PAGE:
Even if there was one universal body shape for WoS (women of size) that ‘does not work’ with that dress, it’s still what the customer ordered. The fact is, though, that we come in all sorts of shapes as well as sizes. What looked good on me when I wore a size eight is a good indication of what looks good on me now that I wear a size sixteen/eighteen…and is more or less similar to what looked good on me during my size twenty-six period, too. It may be that none of those things would look good on, say, Francesca or Plumcake, but they look good on me.

    And even if they didn’t, then it would be my decision whether or not to go on wearing them.

    Tia should get ALL of her money back, and that store manager should get the sack.

    In a heartening side note, over at the poll, 89% of the vote is currently for Tia getting every cent back.

    Comment by Twistie — September 29, 2008 @ 12:17 pm

  5. The answer to Francesca’s first question is “the dress did not come in her size.” (It is in the news article linked from the blog entry.) The store manager then worked with the dress designer to find a dress that did, which would be similar to the one she had ordered. So far, so much excellent customer service.

    They missed the boat when they failed to call the customer to inform her that the dress she wanted was unavailable, and would this similar dress they had found be acceptable? And if it wasn’t, they’d have a sales clerk available at her earliest convenience to help her find a better one. That would have been cool. What they did was not cool.

    Comment by TeleriB — September 29, 2008 @ 1:04 pm

  6. What the store did was wrong, but I’m stuck on the fact that she didn’t realize it wasn’t the dress she ordered until she looked at the tag. How does that happen?

    Comment by JR — September 29, 2008 @ 2:34 pm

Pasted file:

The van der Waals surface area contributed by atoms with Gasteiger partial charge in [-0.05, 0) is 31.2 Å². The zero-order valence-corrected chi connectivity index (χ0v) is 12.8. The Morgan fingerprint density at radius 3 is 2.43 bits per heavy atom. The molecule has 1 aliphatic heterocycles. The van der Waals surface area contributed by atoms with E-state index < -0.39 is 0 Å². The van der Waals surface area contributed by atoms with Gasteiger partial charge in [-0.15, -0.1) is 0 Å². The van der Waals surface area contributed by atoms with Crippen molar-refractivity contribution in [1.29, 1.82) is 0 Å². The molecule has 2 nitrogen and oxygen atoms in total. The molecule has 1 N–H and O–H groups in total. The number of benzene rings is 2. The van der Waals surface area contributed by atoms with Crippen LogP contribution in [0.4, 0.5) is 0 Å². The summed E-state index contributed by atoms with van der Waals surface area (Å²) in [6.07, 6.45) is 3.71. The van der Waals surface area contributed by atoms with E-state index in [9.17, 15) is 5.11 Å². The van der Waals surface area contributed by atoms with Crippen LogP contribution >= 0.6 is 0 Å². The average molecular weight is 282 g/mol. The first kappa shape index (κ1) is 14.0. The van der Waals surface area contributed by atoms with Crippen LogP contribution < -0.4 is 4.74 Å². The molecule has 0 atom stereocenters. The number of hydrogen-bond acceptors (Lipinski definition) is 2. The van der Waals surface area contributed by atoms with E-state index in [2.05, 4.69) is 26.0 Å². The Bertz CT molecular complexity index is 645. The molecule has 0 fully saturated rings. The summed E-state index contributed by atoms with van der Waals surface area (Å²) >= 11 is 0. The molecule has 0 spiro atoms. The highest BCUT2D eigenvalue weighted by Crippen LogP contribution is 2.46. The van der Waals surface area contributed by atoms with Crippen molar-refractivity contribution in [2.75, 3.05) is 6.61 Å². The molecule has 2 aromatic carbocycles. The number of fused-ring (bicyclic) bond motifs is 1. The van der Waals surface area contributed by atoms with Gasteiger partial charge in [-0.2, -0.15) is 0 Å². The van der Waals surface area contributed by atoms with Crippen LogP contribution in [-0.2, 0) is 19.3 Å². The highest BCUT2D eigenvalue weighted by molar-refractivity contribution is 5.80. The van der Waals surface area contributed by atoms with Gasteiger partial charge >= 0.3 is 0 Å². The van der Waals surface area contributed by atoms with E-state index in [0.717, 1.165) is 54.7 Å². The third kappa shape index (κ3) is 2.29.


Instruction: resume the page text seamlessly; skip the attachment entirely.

7. I can see how she might not notice. She was ordering a bridesmaid dress. She ordered a strapless, black, floor-length dress. Several months later, she got a call that her dress was in an comes in for her first fitting. She tries on a strapless, black, floor-length dress. Especially since the article describes her as not being someone who wears dresses very often (in fact, it says she only got this because her sister asked her to). She probably would not be in tune to any differences – and the store specifically looked for a similar dress.

    But it may be why she’s only asking for half her money back, and not a full refund. Frankly, since they charged her for one dress and delivered another without notifying her, the store committed fraud.

    Comment by dr nic — September 29, 2008 @ 2:54 pm

  8. 100%.

    Who cares what she did with the wrong order? She got the wrong order!

    Comment by wildflower — September 29, 2008 @ 4:15 pm

  9. I’m with you, wildflower.

    What’s more, the store is even more in the wrong if they entirely failed to confirm that the dress was manufactured in the needed size before taking the order. If they made the mistake of promising a dress they couldn’t actually get, they needed to contact the customer and explain the dilemma and work out a solution with her, not simply choose a solution without her input.